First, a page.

But to see some of Northern Ireland’s diverse natural beauty and historic architecture (Environment and Heritage Service, www.ehsni.gov.uk/other-index/places.htm), a car will be very helpful. Most recommended is to make a day of driving north along County Antrim’s Causeway Coastal Route, where the craggy cliffs and wild sea spray on one side is balanced by charming villages and green pastures dotted with tranquil sheep on the other. Giant’s Causeway — a stunning outcropping of columnar basalt — can be busy during the tourist season but has been kept remarkably uncommercialized. Visit in the early morning or late afternoon for the best light at this geological wonderland (www.causewaycoastandglens.com).
Another lovely drive is west through the Fermanagh Lakelands, home of Belleek pottery, and National Trust gem Castle Coole (www.fermanaghlakelands.com).

Celebrity chefs Paul and Jeanne Rankin have put Belfast on the culinary map with Cayenne Restaurant (www.rankingroup.co.uk) and Roscoff Brasserie. Up and down the Golden Mile on Dublin Road, foodies will be spoiled for choices of great pubs, cafés, bistros and restaurants.
Chef Michael Deane runs Northern Ireland’s only Michelin-starred eatery at Deane’s Restaurant (www.michaeldeane.co.uk); his newest venture is the contemporary bar and grill Deanes at Queens, located in the Queen’s University Common Rooms.

Coffee addicts never fear, Belfast baristas know what they’re doing. You can’t go wrong visiting any one of the seven Clement’s coffee shops, where coffee drinking is practically a spiritual pursuit, and the creamy hot chocolates are served in a large bowl.

The most beautiful place in Belfast to drink a pint is in the historic Crown Liquor Saloon (www.crownbar.com). Take note of the tiled floors, stained glass windows, intricately carved wooden “snugs” that can be reserved for lunch, and the murmur of happy pub-goers. As proudly noted on the menu, the Crown Liquor must be the only pub in the world with both a webcam and Victorian-era gaslights.

Historic Crown Pub couple in Belfast pub
The Crown Pub and its beautiful “snugs.”

(left to right) Dining at one of Chef Michael Deane’s Belfast restaurants; Steak and Guinness pie is an Irish specialty

In downtown Belfast itself, a famous landmark is the 4-star Europa Hotel (www.hastingshotels.com) conveniently located just in front of Great Victoria Street rail station and the Europa Buscentre. Head concierge Martin Mulholland will make sure you get everything you need, even if you’re not as famous as some guests who’ve stayed there, like Bill Clinton, Julia Roberts and Elton John.

For a more secluded getaway try the 5-star Culloden Hotel in Holywood, overlooking Belfast Lough (www.hastingshotels.com), or The Old Inn in picture-perfect Crawfordsburn (www.theoldinn.com), both within easy reach of the city.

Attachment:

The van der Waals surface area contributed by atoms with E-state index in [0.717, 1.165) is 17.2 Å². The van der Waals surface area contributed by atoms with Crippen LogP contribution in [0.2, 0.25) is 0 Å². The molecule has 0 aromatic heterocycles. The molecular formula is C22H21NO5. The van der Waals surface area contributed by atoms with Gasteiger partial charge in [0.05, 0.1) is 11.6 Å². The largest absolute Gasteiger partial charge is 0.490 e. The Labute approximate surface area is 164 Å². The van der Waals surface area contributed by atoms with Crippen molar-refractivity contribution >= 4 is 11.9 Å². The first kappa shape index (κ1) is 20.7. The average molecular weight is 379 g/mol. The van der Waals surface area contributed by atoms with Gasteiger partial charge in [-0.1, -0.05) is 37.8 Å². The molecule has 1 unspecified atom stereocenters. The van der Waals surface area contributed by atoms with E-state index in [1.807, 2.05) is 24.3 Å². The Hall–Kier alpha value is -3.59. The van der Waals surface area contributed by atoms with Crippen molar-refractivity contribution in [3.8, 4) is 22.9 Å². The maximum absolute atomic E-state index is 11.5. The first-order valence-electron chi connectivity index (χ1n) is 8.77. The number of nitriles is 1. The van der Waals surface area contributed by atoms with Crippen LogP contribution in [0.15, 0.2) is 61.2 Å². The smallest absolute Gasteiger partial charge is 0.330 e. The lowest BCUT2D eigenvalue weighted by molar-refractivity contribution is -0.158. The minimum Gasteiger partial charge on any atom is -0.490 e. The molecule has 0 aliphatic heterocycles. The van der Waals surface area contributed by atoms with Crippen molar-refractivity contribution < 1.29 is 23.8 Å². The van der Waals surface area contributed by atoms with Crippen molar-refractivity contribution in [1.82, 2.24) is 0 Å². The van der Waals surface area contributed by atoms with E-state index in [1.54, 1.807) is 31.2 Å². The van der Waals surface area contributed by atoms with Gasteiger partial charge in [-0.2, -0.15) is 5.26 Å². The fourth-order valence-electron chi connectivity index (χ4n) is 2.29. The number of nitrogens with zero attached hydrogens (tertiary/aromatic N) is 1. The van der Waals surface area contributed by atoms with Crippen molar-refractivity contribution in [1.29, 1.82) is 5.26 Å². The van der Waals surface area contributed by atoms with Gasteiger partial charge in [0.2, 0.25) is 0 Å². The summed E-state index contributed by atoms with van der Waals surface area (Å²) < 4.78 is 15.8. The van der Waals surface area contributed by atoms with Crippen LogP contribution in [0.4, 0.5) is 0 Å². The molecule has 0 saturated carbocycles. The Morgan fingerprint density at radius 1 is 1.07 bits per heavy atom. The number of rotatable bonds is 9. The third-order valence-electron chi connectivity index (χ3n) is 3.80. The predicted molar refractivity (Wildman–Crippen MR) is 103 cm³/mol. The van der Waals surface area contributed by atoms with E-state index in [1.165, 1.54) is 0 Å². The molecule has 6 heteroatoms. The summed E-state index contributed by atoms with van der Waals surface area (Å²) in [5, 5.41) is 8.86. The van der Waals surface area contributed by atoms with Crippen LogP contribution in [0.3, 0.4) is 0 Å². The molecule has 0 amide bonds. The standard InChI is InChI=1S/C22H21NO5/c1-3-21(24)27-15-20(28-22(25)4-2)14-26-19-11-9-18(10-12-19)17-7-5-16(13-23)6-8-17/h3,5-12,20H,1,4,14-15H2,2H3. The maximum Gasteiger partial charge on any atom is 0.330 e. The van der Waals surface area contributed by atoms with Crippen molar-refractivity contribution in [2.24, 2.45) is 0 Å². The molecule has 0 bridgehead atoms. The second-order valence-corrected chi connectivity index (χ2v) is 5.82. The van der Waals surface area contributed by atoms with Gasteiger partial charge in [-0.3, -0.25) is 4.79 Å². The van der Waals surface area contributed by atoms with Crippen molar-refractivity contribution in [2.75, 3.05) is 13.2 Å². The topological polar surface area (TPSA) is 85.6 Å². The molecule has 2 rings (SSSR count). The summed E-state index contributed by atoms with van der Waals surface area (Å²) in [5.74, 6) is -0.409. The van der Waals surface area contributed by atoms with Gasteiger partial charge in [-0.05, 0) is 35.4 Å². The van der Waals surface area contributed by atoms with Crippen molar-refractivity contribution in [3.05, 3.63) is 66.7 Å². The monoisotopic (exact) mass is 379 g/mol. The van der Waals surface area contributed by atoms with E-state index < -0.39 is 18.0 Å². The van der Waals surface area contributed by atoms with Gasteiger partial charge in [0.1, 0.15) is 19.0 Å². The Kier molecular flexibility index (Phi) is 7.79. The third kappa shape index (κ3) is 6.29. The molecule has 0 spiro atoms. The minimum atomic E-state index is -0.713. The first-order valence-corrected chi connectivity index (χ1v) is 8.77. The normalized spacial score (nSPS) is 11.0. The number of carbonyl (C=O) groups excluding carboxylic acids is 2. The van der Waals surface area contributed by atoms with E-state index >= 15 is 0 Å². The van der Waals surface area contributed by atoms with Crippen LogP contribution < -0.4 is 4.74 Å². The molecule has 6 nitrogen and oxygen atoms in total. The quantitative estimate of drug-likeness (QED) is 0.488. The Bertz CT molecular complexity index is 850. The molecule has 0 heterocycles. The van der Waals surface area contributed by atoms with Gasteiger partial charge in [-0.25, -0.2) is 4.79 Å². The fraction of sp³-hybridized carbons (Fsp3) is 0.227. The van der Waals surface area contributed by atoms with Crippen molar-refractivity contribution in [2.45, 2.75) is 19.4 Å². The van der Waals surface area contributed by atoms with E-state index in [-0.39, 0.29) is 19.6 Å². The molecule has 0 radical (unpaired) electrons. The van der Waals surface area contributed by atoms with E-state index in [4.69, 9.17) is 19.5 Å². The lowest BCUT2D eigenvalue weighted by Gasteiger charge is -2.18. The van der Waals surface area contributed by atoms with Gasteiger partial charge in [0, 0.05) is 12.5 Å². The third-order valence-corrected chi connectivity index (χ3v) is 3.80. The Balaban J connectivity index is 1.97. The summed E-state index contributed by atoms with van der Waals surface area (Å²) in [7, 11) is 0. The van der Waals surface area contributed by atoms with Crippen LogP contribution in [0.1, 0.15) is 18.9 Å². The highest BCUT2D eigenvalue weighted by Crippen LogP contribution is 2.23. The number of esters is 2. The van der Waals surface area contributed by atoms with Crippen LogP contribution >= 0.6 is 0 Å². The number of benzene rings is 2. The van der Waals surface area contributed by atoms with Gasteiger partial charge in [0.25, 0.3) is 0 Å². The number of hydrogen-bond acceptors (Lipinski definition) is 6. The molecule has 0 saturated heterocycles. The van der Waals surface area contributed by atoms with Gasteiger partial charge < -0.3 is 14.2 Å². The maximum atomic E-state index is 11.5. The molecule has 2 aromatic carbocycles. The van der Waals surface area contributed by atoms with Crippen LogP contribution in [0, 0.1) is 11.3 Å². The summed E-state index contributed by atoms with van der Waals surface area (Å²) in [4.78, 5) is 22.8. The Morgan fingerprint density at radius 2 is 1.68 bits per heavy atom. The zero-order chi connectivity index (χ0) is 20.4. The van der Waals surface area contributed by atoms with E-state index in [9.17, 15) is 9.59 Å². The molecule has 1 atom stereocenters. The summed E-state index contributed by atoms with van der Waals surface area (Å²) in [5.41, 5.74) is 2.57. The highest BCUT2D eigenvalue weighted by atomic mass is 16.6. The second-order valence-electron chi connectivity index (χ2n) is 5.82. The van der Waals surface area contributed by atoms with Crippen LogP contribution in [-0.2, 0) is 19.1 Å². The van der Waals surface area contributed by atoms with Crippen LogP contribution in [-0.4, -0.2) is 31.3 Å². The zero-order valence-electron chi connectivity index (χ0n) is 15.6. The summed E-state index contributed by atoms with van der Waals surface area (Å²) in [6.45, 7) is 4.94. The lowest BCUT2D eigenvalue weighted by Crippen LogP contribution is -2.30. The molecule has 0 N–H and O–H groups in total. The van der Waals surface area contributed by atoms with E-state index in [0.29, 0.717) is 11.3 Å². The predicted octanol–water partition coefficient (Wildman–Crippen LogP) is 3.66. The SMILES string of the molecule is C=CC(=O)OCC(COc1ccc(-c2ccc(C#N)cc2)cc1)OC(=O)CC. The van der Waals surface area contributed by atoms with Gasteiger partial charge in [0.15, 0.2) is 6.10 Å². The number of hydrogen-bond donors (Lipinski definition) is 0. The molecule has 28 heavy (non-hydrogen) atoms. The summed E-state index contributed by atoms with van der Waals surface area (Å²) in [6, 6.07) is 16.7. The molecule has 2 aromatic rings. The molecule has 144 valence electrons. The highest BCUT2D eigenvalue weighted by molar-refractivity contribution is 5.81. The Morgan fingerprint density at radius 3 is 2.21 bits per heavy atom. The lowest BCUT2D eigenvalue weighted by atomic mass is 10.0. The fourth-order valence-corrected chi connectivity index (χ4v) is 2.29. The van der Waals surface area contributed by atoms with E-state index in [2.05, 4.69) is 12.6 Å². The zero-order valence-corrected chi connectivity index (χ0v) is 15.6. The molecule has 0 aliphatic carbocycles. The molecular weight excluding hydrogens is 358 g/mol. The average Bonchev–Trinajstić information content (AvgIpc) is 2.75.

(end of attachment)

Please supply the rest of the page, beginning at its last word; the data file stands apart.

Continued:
For less expansive budgets there are dozens of guestshouses, B&Bs, self-catering holiday apartments, hostels, and budget hotels both in Belfast and in neighboring communities. Some are chic, some charming; choose according to your mood.
The Premier Inn hotel (www.premierinn.com) boasts a great central location and is spanking new to boot. The Ash-Rowan Town House (tel. 9066 1758) offers a choice of nine gourmet breakfasts, with a side of historic significance: the Ash-Rowan was once the home of Titanic designer Thomas Andrews.
If you get out into the Fermanagh Lakelands and wish you could stay, check out Belle Isle Castle (www.belleisle-estate.com), outside Enniskillen near Lisbellaw. The old stables and coach house have been transformed into comfortable holiday rentals, with a variety of outdoor activities available, as well as day-long cooking classes taught by Irish chef Liz Moore. You can even rent the castle for a group stay, or a small wedding.

If you’re planning a trip to Belfast and Northern Ireland, be sure to visit the Belfast Welcome Centre website, www.gotobelfast.com. Like the office itself located at 47 Donegall Place in the city center, it is user-friendly, multi-lingual, and comprehensive. Be sure to pick up copies of their excellent themed city guides.

The Northern Ireland Tourist Board website is www.discovernorthernireland.com. Another free publication to pick up: Belfast In Your Pocket (www.inyourpocket.com). Published every couple of months, it always has the most up-to-date happenings, complete with maps of the city.